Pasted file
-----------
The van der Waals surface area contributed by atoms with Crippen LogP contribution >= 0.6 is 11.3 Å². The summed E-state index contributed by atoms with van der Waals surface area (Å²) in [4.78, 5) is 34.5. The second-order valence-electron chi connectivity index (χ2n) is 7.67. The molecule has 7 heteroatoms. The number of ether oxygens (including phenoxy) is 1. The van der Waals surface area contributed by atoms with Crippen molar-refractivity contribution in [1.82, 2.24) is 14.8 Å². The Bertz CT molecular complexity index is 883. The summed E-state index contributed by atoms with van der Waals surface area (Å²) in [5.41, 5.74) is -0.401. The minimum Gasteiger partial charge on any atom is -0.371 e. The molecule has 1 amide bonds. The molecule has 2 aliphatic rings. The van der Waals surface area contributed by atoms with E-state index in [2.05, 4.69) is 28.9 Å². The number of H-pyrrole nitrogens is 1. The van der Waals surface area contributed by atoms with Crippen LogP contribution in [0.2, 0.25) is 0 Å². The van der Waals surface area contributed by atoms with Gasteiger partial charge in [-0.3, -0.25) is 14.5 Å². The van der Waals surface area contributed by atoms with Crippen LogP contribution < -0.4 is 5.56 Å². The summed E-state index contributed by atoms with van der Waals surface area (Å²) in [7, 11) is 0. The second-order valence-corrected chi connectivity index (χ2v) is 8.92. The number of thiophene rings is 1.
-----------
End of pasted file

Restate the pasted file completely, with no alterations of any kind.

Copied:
The van der Waals surface area contributed by atoms with Crippen LogP contribution >= 0.6 is 11.3 Å². The summed E-state index contributed by atoms with van der Waals surface area (Å²) in [4.78, 5) is 34.5. The second-order valence-electron chi connectivity index (χ2n) is 7.67. The molecule has 7 heteroatoms. The number of ether oxygens (including phenoxy) is 1. The van der Waals surface area contributed by atoms with Crippen molar-refractivity contribution in [1.82, 2.24) is 14.8 Å². The Bertz CT molecular complexity index is 883. The summed E-state index contributed by atoms with van der Waals surface area (Å²) in [5.41, 5.74) is -0.401. The minimum Gasteiger partial charge on any atom is -0.371 e. The molecule has 1 amide bonds. The molecule has 2 aliphatic rings. The van der Waals surface area contributed by atoms with E-state index in [2.05, 4.69) is 28.9 Å². The number of H-pyrrole nitrogens is 1. The van der Waals surface area contributed by atoms with Crippen LogP contribution in [0.2, 0.25) is 0 Å². The van der Waals surface area contributed by atoms with Gasteiger partial charge in [-0.3, -0.25) is 14.5 Å². The van der Waals surface area contributed by atoms with Crippen LogP contribution < -0.4 is 5.56 Å². The summed E-state index contributed by atoms with van der Waals surface area (Å²) in [7, 11) is 0. The second-order valence-corrected chi connectivity index (χ2v) is 8.92. The number of thiophene rings is 1.